Academic Medicine

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Academic Medicine:
doi: 10.1097/ACM.0b013e318159cfa4
Financial Issues

Timing of Revenue Streams from Newly Recruited Faculty: Implications for Faculty Retention

Joiner, Keith A. MD, MPH; Hiteman, Sarah MEd; Wormsley, Steven PhD; St. Germain, Patricia MS

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Purpose: To determine the timing and magnitude of revenues generated by newly recruited faculty, to facilitate configuration of recruitment packages appropriately matched to expected financial returns.

Method: The aggregate of all positive cash flows to central college of medicine administration—from research, clinical care, tuition, philanthropy, and royalties and patents, from all faculty newly recruited to the University of Arizona College of Medicine between 1998 and 2004—was quantified using the net present value (npv) methodology, which incorporates the time value of money.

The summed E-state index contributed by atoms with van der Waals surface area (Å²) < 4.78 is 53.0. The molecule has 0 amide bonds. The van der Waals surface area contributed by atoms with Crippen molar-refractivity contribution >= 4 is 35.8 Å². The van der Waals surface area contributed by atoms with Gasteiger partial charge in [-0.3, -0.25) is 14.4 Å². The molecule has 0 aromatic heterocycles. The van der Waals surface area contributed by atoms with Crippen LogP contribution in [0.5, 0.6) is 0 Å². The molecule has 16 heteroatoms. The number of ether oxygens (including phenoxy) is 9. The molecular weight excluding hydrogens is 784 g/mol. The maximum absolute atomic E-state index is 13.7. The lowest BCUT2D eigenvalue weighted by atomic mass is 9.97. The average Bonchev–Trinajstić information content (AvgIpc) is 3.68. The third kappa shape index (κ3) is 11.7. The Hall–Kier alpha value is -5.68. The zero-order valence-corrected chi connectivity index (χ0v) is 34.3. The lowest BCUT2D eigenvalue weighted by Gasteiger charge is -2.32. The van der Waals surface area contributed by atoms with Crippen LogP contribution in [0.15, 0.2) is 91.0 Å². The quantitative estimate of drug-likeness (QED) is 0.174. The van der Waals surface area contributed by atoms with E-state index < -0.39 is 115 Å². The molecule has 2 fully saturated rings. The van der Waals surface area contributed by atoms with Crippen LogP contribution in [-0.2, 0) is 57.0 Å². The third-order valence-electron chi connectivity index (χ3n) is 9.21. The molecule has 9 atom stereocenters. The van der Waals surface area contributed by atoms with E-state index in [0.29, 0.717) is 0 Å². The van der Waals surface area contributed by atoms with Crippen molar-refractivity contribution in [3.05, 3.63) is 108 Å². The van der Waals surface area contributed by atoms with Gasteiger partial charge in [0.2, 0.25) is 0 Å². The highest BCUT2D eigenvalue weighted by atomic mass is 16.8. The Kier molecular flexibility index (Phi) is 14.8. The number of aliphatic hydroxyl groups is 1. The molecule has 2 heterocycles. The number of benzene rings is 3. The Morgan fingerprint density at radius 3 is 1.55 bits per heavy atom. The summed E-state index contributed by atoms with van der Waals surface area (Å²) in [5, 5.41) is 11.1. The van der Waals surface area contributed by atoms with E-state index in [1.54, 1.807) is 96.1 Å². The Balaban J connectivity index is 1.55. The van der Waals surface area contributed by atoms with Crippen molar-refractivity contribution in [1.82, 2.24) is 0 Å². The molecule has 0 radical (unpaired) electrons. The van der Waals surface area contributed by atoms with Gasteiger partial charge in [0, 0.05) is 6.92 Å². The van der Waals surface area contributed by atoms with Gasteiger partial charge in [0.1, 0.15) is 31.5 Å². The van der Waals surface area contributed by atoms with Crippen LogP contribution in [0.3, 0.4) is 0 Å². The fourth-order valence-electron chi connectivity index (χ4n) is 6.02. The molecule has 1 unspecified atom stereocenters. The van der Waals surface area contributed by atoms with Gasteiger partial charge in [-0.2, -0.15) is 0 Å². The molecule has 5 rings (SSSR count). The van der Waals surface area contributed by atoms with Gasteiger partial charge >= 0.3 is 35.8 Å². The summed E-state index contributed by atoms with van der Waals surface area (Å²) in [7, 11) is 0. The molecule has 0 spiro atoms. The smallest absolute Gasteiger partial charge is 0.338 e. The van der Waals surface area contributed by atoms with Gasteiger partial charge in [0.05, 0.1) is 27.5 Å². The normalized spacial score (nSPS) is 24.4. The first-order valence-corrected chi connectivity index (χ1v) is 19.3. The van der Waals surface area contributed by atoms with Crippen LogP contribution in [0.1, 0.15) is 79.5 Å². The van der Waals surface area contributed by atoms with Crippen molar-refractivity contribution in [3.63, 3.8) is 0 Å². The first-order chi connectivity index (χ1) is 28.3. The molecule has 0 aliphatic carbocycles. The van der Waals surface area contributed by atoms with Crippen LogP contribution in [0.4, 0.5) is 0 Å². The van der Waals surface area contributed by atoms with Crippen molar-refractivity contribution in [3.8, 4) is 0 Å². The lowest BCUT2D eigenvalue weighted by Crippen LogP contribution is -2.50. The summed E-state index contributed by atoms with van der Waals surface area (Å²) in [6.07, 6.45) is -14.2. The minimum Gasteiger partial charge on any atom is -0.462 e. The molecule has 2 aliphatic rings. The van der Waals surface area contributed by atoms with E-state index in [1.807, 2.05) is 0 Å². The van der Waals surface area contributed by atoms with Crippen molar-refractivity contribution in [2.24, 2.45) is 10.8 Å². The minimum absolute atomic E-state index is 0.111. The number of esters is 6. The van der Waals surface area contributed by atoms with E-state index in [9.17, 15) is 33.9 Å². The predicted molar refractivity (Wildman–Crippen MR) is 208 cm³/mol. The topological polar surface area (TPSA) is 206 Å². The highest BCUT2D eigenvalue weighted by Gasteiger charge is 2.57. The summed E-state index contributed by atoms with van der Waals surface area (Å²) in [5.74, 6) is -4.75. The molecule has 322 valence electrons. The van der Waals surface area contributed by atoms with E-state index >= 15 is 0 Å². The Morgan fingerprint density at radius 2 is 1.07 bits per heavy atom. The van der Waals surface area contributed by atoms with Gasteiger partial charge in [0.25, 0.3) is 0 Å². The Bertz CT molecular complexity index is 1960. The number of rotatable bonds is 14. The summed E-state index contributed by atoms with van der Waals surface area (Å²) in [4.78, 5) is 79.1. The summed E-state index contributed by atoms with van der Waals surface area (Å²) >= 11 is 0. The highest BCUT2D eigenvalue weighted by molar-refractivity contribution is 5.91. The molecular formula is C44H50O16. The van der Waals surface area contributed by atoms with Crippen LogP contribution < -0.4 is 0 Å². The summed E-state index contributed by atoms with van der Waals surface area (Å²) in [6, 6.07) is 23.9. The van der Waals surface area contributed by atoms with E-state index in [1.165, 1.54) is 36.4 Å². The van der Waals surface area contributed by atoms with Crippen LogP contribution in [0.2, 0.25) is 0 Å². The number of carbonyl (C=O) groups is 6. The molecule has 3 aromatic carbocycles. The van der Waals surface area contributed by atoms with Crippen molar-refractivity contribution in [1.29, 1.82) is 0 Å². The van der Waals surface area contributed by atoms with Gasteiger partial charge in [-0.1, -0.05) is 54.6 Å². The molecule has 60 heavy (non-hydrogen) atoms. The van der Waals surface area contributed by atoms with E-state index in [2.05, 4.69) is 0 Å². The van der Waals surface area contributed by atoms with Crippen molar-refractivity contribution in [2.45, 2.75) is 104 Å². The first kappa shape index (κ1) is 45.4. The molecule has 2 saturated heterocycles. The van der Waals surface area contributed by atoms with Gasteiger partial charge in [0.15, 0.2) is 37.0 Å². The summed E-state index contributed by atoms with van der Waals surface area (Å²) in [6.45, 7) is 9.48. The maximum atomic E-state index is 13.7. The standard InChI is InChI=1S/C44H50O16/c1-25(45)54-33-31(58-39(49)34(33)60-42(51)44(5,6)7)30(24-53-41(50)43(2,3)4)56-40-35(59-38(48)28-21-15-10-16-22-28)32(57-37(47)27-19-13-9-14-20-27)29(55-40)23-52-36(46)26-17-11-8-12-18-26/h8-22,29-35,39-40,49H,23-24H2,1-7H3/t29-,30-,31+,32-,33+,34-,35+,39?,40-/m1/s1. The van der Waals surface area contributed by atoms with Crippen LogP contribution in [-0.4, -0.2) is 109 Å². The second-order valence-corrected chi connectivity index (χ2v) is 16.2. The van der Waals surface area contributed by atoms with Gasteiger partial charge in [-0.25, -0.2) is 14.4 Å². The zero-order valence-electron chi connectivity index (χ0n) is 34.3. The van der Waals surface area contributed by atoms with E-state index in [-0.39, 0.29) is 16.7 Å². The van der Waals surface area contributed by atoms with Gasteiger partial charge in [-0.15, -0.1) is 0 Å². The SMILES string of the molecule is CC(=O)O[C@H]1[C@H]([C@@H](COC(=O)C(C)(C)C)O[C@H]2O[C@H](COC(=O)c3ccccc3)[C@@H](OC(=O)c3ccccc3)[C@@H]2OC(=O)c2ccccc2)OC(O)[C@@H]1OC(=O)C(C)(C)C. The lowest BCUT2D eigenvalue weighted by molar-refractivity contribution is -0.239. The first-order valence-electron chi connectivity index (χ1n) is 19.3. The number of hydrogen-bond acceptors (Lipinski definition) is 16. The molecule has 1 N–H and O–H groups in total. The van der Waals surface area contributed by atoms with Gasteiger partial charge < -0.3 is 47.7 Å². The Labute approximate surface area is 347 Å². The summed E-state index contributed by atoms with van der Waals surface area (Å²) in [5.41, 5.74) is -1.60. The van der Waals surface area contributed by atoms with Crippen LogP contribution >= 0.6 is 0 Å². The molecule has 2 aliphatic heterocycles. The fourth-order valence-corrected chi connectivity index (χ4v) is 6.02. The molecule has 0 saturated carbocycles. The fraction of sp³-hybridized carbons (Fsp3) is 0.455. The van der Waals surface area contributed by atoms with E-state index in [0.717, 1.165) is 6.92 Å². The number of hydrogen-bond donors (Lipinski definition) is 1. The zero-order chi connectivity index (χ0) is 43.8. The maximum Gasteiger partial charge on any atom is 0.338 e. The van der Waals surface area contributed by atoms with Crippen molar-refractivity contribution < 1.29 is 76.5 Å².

Results: Tenure-track faculty and, in particular, those with laboratory research programs, generated the highest positive central cash flows. The npv for positive cash flows (npv[+]) during 6 and 10 years for newly recruited assistant professors with laboratory research programs were $118,600 and $255,400, respectively, and, for professors with laboratory research programs, $172,600 and $298,000, respectively (associate professors were not analyzed because of limited numbers). Faculty whose appointments at the University of Arizona College of Medicine exceeded 15 years in duration were the most productive in central revenue generation, far in excess of their numbers proportionate to the total.

Conclusions: The results emphasize the critical importance of faculty retention, because even those newly recruited faculty who are most successful in central revenue generation (tenure track with laboratory research programs) must be retained for periods well in excess of 10 years to recoup the initial central investment required for their recruitment.

© 2007 Association of American Medical Colleges


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